Thursday 23rd of November 2017

homeschool word cloud

Homeschooling provides an unparalleled opportunity to teach, watch and learn with your children - and in most cases, with a group of other people's children as well. I am so fascinated by how many people think homeschooling means children are sitting at home for 6.5 hours a day, churning out schoolwork without the benefit of a teacher, classmates, and extra-curricular activities. So many people have said to me "oh I could never homeschool - my child needs that socialization." Homeschooled children have friends, play sports, play in bands, participate in theater, go on field trips - homeschooling is certainly not for everybody. But neither is traditional school. Not everyone fits easily into the mold of public school, and for children who find school stressful, homeschooling is a great option.

There is no question that some children thrive in traditional school settings, but many young people simply feel stifled in typical structured school environments, especially when teachers focus on discipline and "teaching to the test."  I remember discussing this with my sister years ago - she said "how will he learn to confirm to corporate America if he can't handle school! That was the last thing I cared about - my priorities were encouraging creativity and critical thinking.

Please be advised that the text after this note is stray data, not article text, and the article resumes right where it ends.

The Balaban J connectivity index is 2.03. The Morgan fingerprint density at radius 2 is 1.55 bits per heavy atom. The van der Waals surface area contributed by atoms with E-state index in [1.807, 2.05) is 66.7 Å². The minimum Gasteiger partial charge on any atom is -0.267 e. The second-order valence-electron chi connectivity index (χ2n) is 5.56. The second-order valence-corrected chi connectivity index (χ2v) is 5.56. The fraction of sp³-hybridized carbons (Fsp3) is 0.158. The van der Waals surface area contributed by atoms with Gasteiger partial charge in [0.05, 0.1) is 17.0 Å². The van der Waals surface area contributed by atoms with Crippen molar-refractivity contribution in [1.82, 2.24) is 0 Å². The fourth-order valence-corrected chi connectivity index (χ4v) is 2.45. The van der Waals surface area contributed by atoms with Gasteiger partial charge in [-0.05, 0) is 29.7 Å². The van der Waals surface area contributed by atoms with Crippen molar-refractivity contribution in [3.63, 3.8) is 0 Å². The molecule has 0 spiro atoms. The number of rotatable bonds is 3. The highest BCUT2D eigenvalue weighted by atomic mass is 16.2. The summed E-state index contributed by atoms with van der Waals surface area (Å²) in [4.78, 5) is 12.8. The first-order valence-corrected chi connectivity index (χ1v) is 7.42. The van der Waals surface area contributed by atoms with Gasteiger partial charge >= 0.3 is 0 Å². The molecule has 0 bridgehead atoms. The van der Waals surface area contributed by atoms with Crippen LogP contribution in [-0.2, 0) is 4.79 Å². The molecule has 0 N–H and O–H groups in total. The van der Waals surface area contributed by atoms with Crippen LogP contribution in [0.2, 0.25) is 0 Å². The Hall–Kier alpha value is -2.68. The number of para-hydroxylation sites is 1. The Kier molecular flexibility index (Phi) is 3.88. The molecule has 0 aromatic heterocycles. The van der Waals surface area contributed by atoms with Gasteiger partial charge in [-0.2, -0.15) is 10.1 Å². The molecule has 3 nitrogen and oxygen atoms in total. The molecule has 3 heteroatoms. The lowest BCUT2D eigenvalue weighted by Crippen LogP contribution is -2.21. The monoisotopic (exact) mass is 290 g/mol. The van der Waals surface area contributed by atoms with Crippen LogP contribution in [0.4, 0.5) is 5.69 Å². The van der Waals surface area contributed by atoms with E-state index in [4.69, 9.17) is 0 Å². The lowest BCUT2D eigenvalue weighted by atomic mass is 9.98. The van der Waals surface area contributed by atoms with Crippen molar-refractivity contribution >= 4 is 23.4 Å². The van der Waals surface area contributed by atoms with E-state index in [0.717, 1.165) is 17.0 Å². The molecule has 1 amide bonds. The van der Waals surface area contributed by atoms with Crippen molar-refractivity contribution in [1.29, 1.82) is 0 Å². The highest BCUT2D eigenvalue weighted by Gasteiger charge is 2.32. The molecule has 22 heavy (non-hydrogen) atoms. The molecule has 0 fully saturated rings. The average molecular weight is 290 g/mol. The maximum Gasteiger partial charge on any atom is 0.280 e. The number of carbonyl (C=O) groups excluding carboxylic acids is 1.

To get started with homeschooling, parents need to know the laws of their jurisdiction. And once the legal requirements are met, there are other important considerations too, starting with homeschooling versus unschooling—which is basically the choice between a curriculum and a curriculum-free experience.

Unschooling is a term coined in the late 1970s by John Holt, an American educator and author of numerous books and the magazine called Growing Without Schooling. John Holt's first book, How Children Fail, published in 1964 (with a revised edition published in 1982) details Holt's teaching experiences and research that led him to believe that traditional schooling can do more harm than good to children's ability and desire to learn.

Proponents of unschooling consider the world children live in as the ultimate teacher. In other words,  children learn what they need to in the course of their lives—shopping for household supplies becomes an economics lesson, cooking and baking become lessons in anything from science to fractions, in urban areas, museums and even the public library can be a rich resource for history. Unschoolers find unlimited resources for learning, with the idea that learning comes naturally to children, and does not need to be structured in a strict teacher/student setting.

Unschoolers and homeschoolers also rely on tutors and private classes to achieve particular goals. Families often pool their resources to fully serve the needs of the children—establishing park days, hiring teachers for specialized and advanced subjects, and planning field trips.

In addition to setting up classes with tutors and other local experts, there are lots of online courses now for homeschoolers. Openculture.com lists hundreds of free courses homeschoolers, including college level and certificate-granting programs ABSOLUTELY FREE!

 

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